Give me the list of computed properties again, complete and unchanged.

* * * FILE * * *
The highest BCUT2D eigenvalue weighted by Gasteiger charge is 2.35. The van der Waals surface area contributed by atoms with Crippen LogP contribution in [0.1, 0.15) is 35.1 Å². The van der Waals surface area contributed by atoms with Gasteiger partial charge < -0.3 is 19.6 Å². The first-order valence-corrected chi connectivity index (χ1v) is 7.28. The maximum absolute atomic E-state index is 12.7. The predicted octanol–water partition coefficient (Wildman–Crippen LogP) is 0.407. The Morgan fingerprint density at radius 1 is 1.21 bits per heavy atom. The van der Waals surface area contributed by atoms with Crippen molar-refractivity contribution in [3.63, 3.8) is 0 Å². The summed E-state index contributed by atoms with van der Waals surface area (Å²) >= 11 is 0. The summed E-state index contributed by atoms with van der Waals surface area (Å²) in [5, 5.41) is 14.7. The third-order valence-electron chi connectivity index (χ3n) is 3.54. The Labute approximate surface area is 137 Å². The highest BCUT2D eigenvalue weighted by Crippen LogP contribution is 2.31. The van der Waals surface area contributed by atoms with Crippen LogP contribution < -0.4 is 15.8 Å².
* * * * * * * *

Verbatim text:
The highest BCUT2D eigenvalue weighted by Gasteiger charge is 2.35. The van der Waals surface area contributed by atoms with Crippen LogP contribution in [0.1, 0.15) is 35.1 Å². The van der Waals surface area contributed by atoms with Gasteiger partial charge < -0.3 is 19.6 Å². The first-order valence-corrected chi connectivity index (χ1v) is 7.28. The maximum absolute atomic E-state index is 12.7. The predicted octanol–water partition coefficient (Wildman–Crippen LogP) is 0.407. The Morgan fingerprint density at radius 1 is 1.21 bits per heavy atom. The van der Waals surface area contributed by atoms with Crippen molar-refractivity contribution in [3.63, 3.8) is 0 Å². The summed E-state index contributed by atoms with van der Waals surface area (Å²) >= 11 is 0. The summed E-state index contributed by atoms with van der Waals surface area (Å²) in [5, 5.41) is 14.7. The third-order valence-electron chi connectivity index (χ3n) is 3.54. The Labute approximate surface area is 137 Å². The highest BCUT2D eigenvalue weighted by Crippen LogP contribution is 2.31. The van der Waals surface area contributed by atoms with Crippen LogP contribution < -0.4 is 15.8 Å².